This set of questions, related to the immersive and discursive frame of the white cube and the constitution of ‘fluid knowledges’, were also addressed with presentations during the sessions. Via an open call, the conference committee invited a broad range of museum practitioners, scholars, artists and independent curators to present their insights and experiences in the form of 7-minute, Pecha Kucha-style presentations. Spread out over the two conference days and divided into five thematic sessions, twenty-six different presentations introduced a variety of subjects, subtexts, contexts and case studies. Together with the keynote lectures, they mapped a diversified field of ideas and practices. However, despite this diversity (and in spite of the overwhelming density and velocity, which made listening to these Pecha Kucha sessions an immersive experience in and of itself), some communal interests, topics and arguments began to emerge. Like the interest in the non-linguistic power of the art object to produce knowledge, the idea of the local (as in local communities, knowledge etc.) versus the global, the vernacular versus the dictate of the self-promoting canon, public participation and re-imagining the idea of community, un-learning, un-mapping, un-knowing, the use of digital technologies to ‘bring the audience into the museum’ and more.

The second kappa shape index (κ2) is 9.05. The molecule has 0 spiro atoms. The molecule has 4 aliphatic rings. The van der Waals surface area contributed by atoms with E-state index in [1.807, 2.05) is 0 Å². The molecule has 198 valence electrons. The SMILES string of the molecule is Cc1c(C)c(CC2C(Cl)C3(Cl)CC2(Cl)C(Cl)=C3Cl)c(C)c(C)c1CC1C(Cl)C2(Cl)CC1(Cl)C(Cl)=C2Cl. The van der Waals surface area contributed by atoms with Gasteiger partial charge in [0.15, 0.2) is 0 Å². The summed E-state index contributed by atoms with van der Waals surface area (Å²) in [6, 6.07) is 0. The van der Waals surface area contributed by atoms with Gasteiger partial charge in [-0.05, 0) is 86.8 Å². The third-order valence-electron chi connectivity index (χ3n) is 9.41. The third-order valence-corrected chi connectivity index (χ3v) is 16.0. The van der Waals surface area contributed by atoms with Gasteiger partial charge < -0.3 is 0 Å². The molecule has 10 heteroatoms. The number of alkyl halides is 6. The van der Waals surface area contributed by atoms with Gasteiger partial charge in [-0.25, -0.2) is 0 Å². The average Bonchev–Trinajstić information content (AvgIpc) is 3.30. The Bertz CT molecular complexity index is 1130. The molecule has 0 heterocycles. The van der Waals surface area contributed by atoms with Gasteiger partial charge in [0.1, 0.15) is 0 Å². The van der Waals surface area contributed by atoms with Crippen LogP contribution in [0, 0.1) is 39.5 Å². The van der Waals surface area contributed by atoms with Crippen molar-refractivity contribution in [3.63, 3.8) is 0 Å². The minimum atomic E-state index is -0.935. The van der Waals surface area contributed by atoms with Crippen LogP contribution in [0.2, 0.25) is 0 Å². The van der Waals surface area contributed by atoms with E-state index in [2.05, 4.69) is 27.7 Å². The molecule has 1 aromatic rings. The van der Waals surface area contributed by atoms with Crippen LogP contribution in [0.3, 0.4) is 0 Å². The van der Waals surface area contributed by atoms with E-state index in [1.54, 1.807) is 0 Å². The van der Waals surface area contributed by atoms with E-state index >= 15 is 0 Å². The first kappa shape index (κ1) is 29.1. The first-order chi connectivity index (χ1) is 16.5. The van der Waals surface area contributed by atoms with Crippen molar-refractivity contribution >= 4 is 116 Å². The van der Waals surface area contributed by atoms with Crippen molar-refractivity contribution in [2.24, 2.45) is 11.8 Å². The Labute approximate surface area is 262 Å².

To end this report, I would like to expand on one more thematic threat that ran through a number of keynote talks and presentations, and that is the difference between knowledge production and learning in the discursive and the immersive, shifting the focus to the public. Both strands approach the museum and the exhibition as an ontological site. As Francesco Manacorda, director of Tate Liverpool, pointed out in his keynote lecture, the museum’s original task has been to develop and distribute knowledge about the art and its history. Today, however, museums are facing a redefinition of this task. Rather than being the domain of the solitary scholar, museums must ask themselves the following questions: Who is the active agent in the kinds of research we are talking about? Is it the expert? Or can audiences and the public contribute and generate knowledge? Can research be a collective endeavour? If we are to embrace this shift from the audience as a consumer to a contributor of knowledge, how does this learning – and education – take shape? And finally, in parallel with Jacques Ranciere’s essay, The Ignorant Schoolmaster’, can we imagine ‘the ignorant museum’, void of any directive narrative or positivist frame?
The symposium Between the Discursive and the Immersive took place on 3 & 4 December, 2015 in the Louisiana Museum of Modern Art, Denmark.
The upcoming 4th edition of Stedelijk Studies, the Stedelijk Museum’s online peer reviewed journal will be dedicated to the symposium and will contain a selection of outstanding essays that were presented in Louisiana.
Videoregistrations of the different keynote lectures and presentations can be found on the Louisiana Museum Vimeo page .
All photographs by Klaus Holsting.